This is a column about cancer and hope.
It didn’t start out that way.
It started out as a column about cancer and economic development.
Early this year in his state of the town address, Gilbert Mayor John Lewis pointed to the planned Sept. 26 opening of the Banner MD Anderson Cancer Center as one of the “great opportunities” that he hoped would spur high quality job growth.
After all, Lewis said, in its 70 years in Houston the MD Anderson complex had grown to occupy 11 million square feet and generate 16,000 jobs.
I expressed an interest in writing about MD Anderson’s Arizona venture and what it might mean to the East Valley.
Lewis suggested I interview the center’s new medical director, Dr. Edgardo Rivera.
On May 19 I drove to the Canyon Springs Medical Plaza just west of Banner Gateway Hospital off Higley Road and south of the Superstition Freeway. I rode the elevator to the fourth floor with Susan Gordon, the hospital’s public relations director.
I knew I was going to meet an accomplished oncologist. The announcement last November of Rivera’s appointment had left no doubt.
He was the medical director at Methodist Hospital’s Breast Center in Houston and was an associate professor of medicine in the Department of Breast Medical Oncology at Methodist Hospital. He had received his post-graduate training at MD Anderson and received the 2003 MD Anderson Outstanding Educator Award.
There’s more, but you get the picture.
What I didn’t know is, well, what kind of man he is.
A handshake and warm smile immediately obliterated any “House M.D.” stereotypes that had bounced around in my head.
His office was generic, except for one thing: Its picture window faced north and gave him a commanding view of the 133,000-square-foot cancer treatment center.
The view of the first of a potential three building complex is one that I’m sure he takes in often as he reflects on his responsibilities. And so the view was where our conversation began.
He mentioned to Gordon that he could see the healing garden taking shape below.
He told me that the chemotherapy chairs would be situated so that, while undergoing treatment, patients would have a serene view of blue sky and mountains. To be precise, Red Mountain dominates the view.
He pointed to the louvers over the south-facing windows to protect patients from direct Arizona sun.
Even the walk from waiting rooms to treatment facilities has been designed to minimize the distance tired patients would have to travel.
All of it is designed to promote “a healing environment,” Rivera said. “The center was built taking the patient into consideration — the view, the colors, the healing garden.”
“Every detail is important — even the way you are greeted,” Rivera continued.
The comment resonated. The friendly and open manner in which I was being treated is how the 47-year-old medical director wants patients at the center to be treated.
I asked about MD Anderson and what has given it its reputation as among the best cancer treatment facilities in the world. (At the time, I hadn’t known that U.S. News and World Report had ranked the University of Texas MD Anderson Cancer Center at the very top among 900 cancer hospitals included in its survey.)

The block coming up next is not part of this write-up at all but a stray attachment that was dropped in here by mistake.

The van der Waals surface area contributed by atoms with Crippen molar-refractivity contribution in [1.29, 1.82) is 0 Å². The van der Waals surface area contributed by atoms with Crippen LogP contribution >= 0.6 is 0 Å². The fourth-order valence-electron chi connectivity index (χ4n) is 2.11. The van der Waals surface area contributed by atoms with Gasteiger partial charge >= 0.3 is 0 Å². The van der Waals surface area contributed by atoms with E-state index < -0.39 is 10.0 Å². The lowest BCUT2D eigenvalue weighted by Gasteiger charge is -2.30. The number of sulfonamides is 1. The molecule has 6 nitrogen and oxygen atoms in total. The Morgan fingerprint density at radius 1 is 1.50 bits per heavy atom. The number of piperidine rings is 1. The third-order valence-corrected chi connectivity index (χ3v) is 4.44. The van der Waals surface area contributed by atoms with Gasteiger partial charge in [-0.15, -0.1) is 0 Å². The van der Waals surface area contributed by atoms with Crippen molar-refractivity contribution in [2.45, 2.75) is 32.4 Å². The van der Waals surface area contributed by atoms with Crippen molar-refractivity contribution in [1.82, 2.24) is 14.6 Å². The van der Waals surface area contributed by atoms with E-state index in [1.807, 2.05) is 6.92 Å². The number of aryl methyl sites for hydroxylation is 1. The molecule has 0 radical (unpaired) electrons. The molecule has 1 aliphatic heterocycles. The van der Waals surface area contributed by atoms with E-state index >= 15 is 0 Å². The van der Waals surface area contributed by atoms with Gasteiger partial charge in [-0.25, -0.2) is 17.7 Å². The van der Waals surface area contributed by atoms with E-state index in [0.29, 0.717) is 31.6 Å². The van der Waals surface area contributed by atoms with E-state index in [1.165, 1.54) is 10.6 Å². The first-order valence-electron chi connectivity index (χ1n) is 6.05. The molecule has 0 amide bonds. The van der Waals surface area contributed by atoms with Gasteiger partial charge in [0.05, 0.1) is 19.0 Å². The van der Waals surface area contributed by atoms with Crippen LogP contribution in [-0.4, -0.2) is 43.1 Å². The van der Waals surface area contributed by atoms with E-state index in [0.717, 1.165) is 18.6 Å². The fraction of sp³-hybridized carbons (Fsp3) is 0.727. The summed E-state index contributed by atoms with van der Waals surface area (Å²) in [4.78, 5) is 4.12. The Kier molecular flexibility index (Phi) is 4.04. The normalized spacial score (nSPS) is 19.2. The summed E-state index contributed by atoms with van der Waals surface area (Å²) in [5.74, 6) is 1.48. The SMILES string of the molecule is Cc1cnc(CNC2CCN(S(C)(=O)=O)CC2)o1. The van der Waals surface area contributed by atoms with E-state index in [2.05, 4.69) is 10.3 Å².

State of the art equipment, personalized medicine and individualized therapy, he answered.
The Banner MD Anderson Cancer Center in Gilbert will have doctors of the same caliber as those at its Houston center and state of the art equipment, Rivera said. He specifically mentioned the installation of the latest model linear accelerator used for radiation therapy.
And what did he want to be his legacy in being the medical director of MD Anderson’s first venture into the Southwest?
He paused, laughed and admitted he had not been asked that question before. Then he said:
“We would have a place that would be considered top notch — a place that I would be proud to send a family member to.”
The message-minders might have hoped he had said something more practiced. But, as with so many of us, cancer has shaped his family experience, making his response one that was from the heart.
When the Puerto Rican-born Rivera was in his second year of medical school, his brother was diagnosed with cancer. Four years later his brother died.
The family tragedy defined his life’s work. “I said this is what I want to do.”
Later that morning as Susan Gordon walked me through the unfinished outpatient center, Banner Gateway’s public relations director said quietly, “My first husband had cancer. He was not a survivor.”
My shoulders sagged and I knew that for people like Rivera and Gordon, the center has nothing to do with economic development and everything to do with hope.
We ended the tour at the Lantern of Hope.
The Lantern of Hope is a 68-foot translucent structure at the center’s northeast corner. The lights will be turned on June 7 and will silhouette the shape of a paloverde tree.
The tree, Gordon tells me, is known in the desert as “the nurse, because it protects plants and animals that live beneath it.”
• Jim Ripley is the former executive editor of the East Valley Tribune. Contact him at email@example.com.